The simplest test to identify possible problems in the neck is to determine the tension of the shoulder girdle. Feel the muscles of your shoulder girdles, especially in the area of ​​the upper corner of the scapula – if there are pain points there, and the muscles themselves are tense – this is a typical example of a reaction to a load when working at a computer.

Scalene syndrome

The neurovascular bundles are surrounded by muscles, bones, ligaments and fascia.The first place where compression of the neurovascular bundle for the hand can be is its passage through the canal formed by the anterior and middle scalene muscle.

Here is a test to identify problems in this area:

Raise your arms straight up, towards the ceiling, while standing or sitting, and try to hold it for a minute. If before the end of the minute numbness appears, paresthesia (“running of goose bumps”) in the hands – you are on the straight path to staying awake at night due to numbness of your hands, undergoing long courses of treatment with vascular and anti-inflammatory drugs with a very short effect.

In the syndrome of the scalene muscles, initially there is a violation of the venous and lymphatic outflow from the arm, which causes swelling of the limb and creates the prerequisites for squeezing the neurovascular bundles in narrow places on the arm. Most often it occurs in the carpal tunnel, elbow canal, under the round pronator of the forearm.

Carpal tunnel syndrome

The most popular tunnel syndrome of the upper limb. The trouble is that it is extremely rare in isolation and without working out other areas where neurovascular bundles can be squeezed, the results of treatment will be unsatisfactory.

Try to stand up and press down on the table with a slight effort with the palm of your hand extended at the wrist joint.

Hold your hand in this position for a minute. If numbness appears before the end of the minute, a burning sensation in the hand is a sign of serious changes in the canal area.

Ulnar canal syndrome

Often seen in people working at a desk with glass on the table top. Now it is less common due to the fact that working conditions have changed, however, damage due to chronic compression of this area still occurs in those people who work with their elbows on a hard armrest.

Test for a possible problem: confidently, gently press into the fossa on the inner surface of the elbow with your thumb and hold – the rapid appearance of discomfort along the ulnar nerve is an indicator of the possible presence of ulnar canal syndrome.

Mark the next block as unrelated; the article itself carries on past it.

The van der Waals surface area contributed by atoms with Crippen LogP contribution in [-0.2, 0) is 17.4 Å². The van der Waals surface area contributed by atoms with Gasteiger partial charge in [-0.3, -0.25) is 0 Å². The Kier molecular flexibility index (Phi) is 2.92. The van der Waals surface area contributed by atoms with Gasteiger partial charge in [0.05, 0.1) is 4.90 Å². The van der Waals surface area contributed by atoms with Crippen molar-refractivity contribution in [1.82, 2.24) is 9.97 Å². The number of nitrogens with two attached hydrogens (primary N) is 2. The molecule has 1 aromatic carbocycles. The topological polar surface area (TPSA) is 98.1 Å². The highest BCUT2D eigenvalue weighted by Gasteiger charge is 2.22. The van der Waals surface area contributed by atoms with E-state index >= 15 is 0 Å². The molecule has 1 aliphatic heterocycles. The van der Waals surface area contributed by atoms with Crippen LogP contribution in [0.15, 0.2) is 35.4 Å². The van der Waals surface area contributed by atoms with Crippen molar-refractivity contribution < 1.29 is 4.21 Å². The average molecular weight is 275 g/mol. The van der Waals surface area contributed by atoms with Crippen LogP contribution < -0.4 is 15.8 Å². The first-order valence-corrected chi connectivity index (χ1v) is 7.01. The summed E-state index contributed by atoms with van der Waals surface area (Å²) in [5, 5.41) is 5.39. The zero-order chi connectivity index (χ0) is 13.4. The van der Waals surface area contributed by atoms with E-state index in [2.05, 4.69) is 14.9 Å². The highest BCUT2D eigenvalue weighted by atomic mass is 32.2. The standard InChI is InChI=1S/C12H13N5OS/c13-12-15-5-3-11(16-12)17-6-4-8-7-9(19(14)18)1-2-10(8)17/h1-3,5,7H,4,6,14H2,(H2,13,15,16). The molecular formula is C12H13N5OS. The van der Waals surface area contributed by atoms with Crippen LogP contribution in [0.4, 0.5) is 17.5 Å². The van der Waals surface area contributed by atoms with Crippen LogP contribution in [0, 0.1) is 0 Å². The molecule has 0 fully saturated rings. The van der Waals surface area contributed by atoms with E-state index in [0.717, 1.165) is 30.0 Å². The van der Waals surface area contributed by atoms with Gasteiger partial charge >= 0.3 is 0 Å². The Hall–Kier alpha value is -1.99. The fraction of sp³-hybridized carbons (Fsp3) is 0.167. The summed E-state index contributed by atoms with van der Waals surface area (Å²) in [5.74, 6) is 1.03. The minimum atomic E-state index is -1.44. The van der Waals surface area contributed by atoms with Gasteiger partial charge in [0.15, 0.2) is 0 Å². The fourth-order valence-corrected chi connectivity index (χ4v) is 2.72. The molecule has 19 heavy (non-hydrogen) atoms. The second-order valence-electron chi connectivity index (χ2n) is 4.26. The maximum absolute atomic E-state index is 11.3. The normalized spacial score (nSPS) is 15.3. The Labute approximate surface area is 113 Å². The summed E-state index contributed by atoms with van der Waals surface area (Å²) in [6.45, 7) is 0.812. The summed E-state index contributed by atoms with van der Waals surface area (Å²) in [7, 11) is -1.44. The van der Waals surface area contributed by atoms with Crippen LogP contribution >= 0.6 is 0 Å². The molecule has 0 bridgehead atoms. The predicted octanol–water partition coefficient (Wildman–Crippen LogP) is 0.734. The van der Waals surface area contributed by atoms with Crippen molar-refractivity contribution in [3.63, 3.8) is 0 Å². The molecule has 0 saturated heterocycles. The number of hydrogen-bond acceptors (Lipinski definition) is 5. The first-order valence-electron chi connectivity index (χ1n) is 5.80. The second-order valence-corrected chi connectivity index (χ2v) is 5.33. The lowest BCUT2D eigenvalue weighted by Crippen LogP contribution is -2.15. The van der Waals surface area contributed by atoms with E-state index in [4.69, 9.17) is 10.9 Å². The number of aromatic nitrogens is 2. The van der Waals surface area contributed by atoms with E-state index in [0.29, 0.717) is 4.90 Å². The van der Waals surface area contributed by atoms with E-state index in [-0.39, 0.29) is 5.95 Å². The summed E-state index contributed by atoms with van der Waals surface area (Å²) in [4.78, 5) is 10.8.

Round pronator syndrome

Most often, the round pronator is overextended by twisting movements of the hand (working with a screwdriver), however, even when working at a computer, this place can be injured by a sharp edge or an overlay on the edge of the table.

Test for a possible problem: press hard in the area of ​​the trigger point of the round pronator with your thumb – the appearance of discomfort along the median nerve is an indicator of the possible presence of round pronator syndrome.


Early diagnosis and prevention of the problem are key factors for maintaining and increasing your health. Thanks to this article, you have the opportunity to test yourself and determine the initial state.

In the next article I will share with you my experience as a neurologist and teacher of somatic education in relieving chronic muscle tension for the prevention of hand tunnel syndromes.

To make it easier for me to decide on the next topic – leave a response in the survey.

P.S. The second article in the cycle is devoted to relieving stress from the shoulder girdle.

Shoulder dislocation: how to recognize and treat

The shoulder joint is one of the most mobile joints in the human body.The mobility of the joint allows you to raise your arms and get them behind your head.

In case of damage to the shoulder joint, the person can no longer move the limb. Poorly healed trauma leads to repeated dislocations. Damage occurs with any careless movement, for example, when placing a hand behind the head in a dream. This article will show you how to recognize a dislocated shoulder joint and how to heal the injury.

Anatomy of the shoulder joint

The shoulder joint consists of two bones: the humerus and the scapula.The head, that is, the upper part of the humerus, is in contact with the glenoid cavity of the scapula. The head is held in the joint thanks to the roller, the articular lip.

The joint is surrounded by a capsule consisting of connective tissue, that is, ligaments. They fix the upper part of the humerus in the correct position relative to the cavity of the scapula. Muscles and tendons also surround the shoulder joint.

The joint performs a large number of movements, that is, it is subjected to constant stress. The impact of an external force, for example, a fall, can cause displacement – the upper part of the humerus will change position relative to the cavity of the scapula.

What are the types of shoulder dislocations?

Depending on the direction of displacement of the head of the humerus, there are several types of dislocations.

  • A dislocation is considered anterior if the head is displaced forward. The displacement may be accompanied by damage to the articular lip, separation. This type of injury is called a Bankart injury. Another unpleasant complication is the rupture of the joint capsule. Anterior dislocations occur during sports, with repetition of amplitude shoulder movements, throws, falling on a straight arm or shoulder laid back.